>> Calculate your retirement savings needs: Use our retirement savings calculator

Why isn’t automatic enrollment enough?

Automatic enrollment takes some key decisions out of employees hands if they choose not to make them – when to start investing money in the 401(k) plan, how much to defer into the plan and how to invest it. So why isn’t it enough to rely on automatic enrollment to make these decisions for you?

It might help to think of automatic enrollment as a way to prime the pump of retirement saving – it can yet you started; but on its own, it is not likely to produce enough for a fully funded retirement. Here are some reasons why:

1. Default-deferral rates are fairly low

Vanguard found that the most common default-deferral rate used by 401(k) automatic enrollment programs is 3 percent. That’s a start, but is probably not sufficient to allow you to accumulate enough money for retirement. It’s also not enough to fully take advantage of most employer-matching-contribution programs. Automatic enrollment deferrals should be thought of as an entry level that you should strive to move well beyond.

2. Default allocations are not right for everybody

According to Vanguard, almost all automatic-enrollment programs direct employee contributions into a target date fund based on the employee’s age. This is a reasonable move in most cases, but not everybody of the same age has the same investment needs. Your lifestyle, current amount of retirement funding, debt outstanding and plans to retire early are all factors other than age that can affect your investment choices.

>> Insider Tip: Think of the plan’s default investment allocation as an approximation of your retirement needs which you should then tailor to your particular circumstances.

3. Long-time employees may be left behind

Use of automatic enrollment by 401(k) plans soared from just 1 percent of plans in 2003 to 46 percent in 2017. However, Vanguard’s survey also found that roughly half of those plans using automatic enrollment implement it only for new hires. Employees in such plans who were on board before automatic enrollment was adopted would be left out of it – though such long-time employees may be most in need of boosting their retirement savings if they’ve been slow to get started.

4. Automatic enrollment may encourage employees to take their hands off the wheel

Letting an automatic enrollment program make certain decisions for you might imply that you have no responsibility for those decisions for yourself. Tellingly, Vanguard found that, among plans with strictly voluntary participation, the average participant-deferral rate of 7 percent was slightly higher than the 6.7 percent average-deferral rate of automatic-enrollment plans.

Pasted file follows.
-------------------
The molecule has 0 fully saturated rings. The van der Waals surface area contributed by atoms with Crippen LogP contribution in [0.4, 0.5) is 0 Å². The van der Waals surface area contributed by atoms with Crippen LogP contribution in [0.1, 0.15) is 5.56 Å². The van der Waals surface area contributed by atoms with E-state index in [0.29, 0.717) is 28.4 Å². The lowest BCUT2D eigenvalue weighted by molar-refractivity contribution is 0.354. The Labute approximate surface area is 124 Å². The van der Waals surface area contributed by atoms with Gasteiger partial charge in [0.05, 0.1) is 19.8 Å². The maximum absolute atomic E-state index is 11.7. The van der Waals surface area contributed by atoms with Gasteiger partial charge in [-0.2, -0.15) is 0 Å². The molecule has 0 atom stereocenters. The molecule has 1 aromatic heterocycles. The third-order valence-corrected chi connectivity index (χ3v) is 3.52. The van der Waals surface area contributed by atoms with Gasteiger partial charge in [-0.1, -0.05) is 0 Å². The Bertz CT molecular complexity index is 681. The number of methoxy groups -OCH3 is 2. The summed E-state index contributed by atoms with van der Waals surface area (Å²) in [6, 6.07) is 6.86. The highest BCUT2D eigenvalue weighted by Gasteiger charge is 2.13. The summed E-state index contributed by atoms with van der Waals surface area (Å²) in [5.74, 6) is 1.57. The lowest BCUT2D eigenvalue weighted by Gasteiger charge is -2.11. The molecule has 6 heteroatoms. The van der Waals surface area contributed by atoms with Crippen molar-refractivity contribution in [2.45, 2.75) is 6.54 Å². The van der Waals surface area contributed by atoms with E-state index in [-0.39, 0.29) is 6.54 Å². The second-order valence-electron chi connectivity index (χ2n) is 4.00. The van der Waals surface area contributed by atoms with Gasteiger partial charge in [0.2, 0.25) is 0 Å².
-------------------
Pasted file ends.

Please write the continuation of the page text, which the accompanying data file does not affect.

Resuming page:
These aren’t exactly apples-to-apples comparisons. Remember, automatic-enrollment plans have much higher rates of employee participation – but they do imply that people who actively opt in to a plan are likely to make a larger commitment to retirement savings than those who are enrolled automatically.

The nature of defined-contribution plans like 401(k)s is that responsibility for retirement savings lies primarily with the employee. Automatic enrollment is a gentle push in the right direction, but you must add your own efforts to make sure you save enough and are invested appropriately to meet your retirement needs.

More resources on saving for retirement:

Starting your career? How to start a retirement fund in your 20s

Health or wealth: juggling HSA and 401(k) contributions

How to use a health savings account to build retirement wealth

Financial checklist: How to invest in your 20s

More resources on asset allocation

Portfolio rebalancing: Rebalancing an investment portfolio

How do I invest my 401(k) two years from retirement?

Impact investing: Is it right for your portfolio?

Commercial paper for individual investors

How investors can identify stock market cycles

Richard Barrington has been a Senior Financial Analyst for MoneyRates. He has appeared on Fox Business News and NPR, and has been quoted by the Wall Street Journal, the New York Times, USA Today, CNBC and many other publications. Richard has over 30 years of experience in financial services. He has earned the Chartered Financial Analyst (CFA) designation from the Association of Investment Management and Research (now the “CFA Institute”).